Discovery of double helix DNA structure wins noble prize

On this day, 59 years ago, the Nobel Prize in Physiology or Medicine was awarded to scientists who discovered the double helix structure of DNA.

English scientists Francis Crick, James Watson and Maurice Wilkins made the discovery in 1953 and received the Nobel Prize for their efforts on October 18, 1962.

Their discovery was the first piece of the puzzle for understanding the human genome and the importance of DNA – and the precursor to commercially available ancestry tests.

Scientists have found that the structure of DNA resembles a twisted ladder (pictured above), with the two “helical” strands joined by chemical compounds and acting like the digital code that contains life’s instructions.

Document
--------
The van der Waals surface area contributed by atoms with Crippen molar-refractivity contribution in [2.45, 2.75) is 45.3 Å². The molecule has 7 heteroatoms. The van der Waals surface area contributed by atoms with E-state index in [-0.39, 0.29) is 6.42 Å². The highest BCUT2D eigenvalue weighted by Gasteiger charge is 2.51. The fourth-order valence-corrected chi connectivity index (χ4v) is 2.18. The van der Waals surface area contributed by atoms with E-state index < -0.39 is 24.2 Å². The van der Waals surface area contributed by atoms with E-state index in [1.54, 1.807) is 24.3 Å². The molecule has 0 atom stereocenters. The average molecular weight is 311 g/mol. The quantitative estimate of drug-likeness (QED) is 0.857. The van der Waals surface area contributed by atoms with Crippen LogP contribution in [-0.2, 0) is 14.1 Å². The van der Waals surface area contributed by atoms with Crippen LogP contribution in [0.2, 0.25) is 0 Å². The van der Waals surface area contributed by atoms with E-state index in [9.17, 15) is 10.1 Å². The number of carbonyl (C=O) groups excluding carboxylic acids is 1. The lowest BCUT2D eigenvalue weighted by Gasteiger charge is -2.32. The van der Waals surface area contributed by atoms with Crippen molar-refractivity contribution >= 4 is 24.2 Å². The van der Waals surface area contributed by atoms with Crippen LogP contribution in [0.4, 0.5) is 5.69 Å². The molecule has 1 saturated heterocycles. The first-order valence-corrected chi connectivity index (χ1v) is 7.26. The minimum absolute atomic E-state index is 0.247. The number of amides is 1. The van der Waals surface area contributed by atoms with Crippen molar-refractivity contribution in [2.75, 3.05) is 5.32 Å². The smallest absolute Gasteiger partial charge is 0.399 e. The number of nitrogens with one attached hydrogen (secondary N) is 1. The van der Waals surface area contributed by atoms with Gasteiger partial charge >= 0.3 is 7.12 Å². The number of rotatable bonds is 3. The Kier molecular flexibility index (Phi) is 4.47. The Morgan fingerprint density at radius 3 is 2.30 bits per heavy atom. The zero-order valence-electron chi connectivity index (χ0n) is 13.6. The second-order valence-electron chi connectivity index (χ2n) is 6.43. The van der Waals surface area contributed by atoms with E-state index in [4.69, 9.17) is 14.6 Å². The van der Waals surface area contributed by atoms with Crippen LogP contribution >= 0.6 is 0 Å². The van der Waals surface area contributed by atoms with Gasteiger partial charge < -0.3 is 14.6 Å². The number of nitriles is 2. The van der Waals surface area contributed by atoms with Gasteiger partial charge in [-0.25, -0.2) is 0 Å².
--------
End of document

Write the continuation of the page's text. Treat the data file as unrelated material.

The new information has not only changed our approach to studying humans, animals and plants, but also our approach to the development of environmental and industrial biotechnology.

James Watson (far right) receives his Nobel Prize in 1962. Photo: AAP

In the early 1970s, researchers began to use genetics to understand the relationships between humans and the relationships between other species.

Geneticists have identified patterns in DNA that differed slightly from population to population.

But it was not until the 2010s that this technology became readily available to the public.

Now Australians can purchase DNA testing online, with Ancestry DNA, Living DNA, 23 and Me, My Heritage DNA, and Find my Past offering tools to identify our ethnicity, loved ones, and potential vulnerability to disease.

The Nobel Prize organization honored the three scientists “for their discoveries concerning the molecular structure of nucleic acids and its importance for the transfer of information in living matter”.

But since then, the wider scientific community has posthumously recognized Rosalind Franklin as a fourth major contributor to the discovery of the double helix.

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